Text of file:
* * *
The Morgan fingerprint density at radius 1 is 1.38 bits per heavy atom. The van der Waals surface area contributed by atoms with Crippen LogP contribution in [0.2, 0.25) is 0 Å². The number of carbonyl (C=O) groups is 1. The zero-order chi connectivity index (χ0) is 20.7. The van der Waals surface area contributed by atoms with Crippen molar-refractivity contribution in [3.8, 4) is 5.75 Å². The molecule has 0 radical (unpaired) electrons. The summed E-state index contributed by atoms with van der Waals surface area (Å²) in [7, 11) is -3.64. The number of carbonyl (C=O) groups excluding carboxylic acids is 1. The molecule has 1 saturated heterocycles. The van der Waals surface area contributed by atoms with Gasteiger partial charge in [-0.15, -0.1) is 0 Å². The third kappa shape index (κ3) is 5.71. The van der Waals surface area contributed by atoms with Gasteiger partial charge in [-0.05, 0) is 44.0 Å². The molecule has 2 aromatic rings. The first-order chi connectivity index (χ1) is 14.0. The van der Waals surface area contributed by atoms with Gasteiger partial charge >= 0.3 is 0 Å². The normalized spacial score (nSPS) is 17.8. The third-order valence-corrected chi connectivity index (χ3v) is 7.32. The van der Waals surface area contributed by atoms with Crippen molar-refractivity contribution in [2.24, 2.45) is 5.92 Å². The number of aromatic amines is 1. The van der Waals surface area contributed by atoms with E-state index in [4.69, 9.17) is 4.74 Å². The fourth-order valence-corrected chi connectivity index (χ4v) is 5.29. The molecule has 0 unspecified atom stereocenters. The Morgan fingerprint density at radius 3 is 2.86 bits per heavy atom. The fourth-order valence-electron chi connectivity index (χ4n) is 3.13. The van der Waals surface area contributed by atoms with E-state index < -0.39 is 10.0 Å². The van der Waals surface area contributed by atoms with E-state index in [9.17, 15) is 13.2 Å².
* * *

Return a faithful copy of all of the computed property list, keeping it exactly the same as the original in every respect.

The Morgan fingerprint density at radius 1 is 1.38 bits per heavy atom. The van der Waals surface area contributed by atoms with Crippen LogP contribution in [0.2, 0.25) is 0 Å². The number of carbonyl (C=O) groups is 1. The zero-order chi connectivity index (χ0) is 20.7. The van der Waals surface area contributed by atoms with Crippen molar-refractivity contribution in [3.8, 4) is 5.75 Å². The molecule has 0 radical (unpaired) electrons. The summed E-state index contributed by atoms with van der Waals surface area (Å²) in [7, 11) is -3.64. The number of carbonyl (C=O) groups excluding carboxylic acids is 1. The molecule has 1 saturated heterocycles. The van der Waals surface area contributed by atoms with Gasteiger partial charge in [-0.15, -0.1) is 0 Å². The third kappa shape index (κ3) is 5.71. The van der Waals surface area contributed by atoms with Gasteiger partial charge in [-0.05, 0) is 44.0 Å². The molecule has 2 aromatic rings. The first-order chi connectivity index (χ1) is 14.0. The van der Waals surface area contributed by atoms with Gasteiger partial charge >= 0.3 is 0 Å². The normalized spacial score (nSPS) is 17.8. The third-order valence-corrected chi connectivity index (χ3v) is 7.32. The van der Waals surface area contributed by atoms with Crippen molar-refractivity contribution in [2.24, 2.45) is 5.92 Å². The number of aromatic amines is 1. The van der Waals surface area contributed by atoms with E-state index in [4.69, 9.17) is 4.74 Å². The fourth-order valence-corrected chi connectivity index (χ4v) is 5.29. The molecule has 0 unspecified atom stereocenters. The Morgan fingerprint density at radius 3 is 2.86 bits per heavy atom. The fourth-order valence-electron chi connectivity index (χ4n) is 3.13. The van der Waals surface area contributed by atoms with E-state index < -0.39 is 10.0 Å². The van der Waals surface area contributed by atoms with E-state index in [9.17, 15) is 13.2 Å².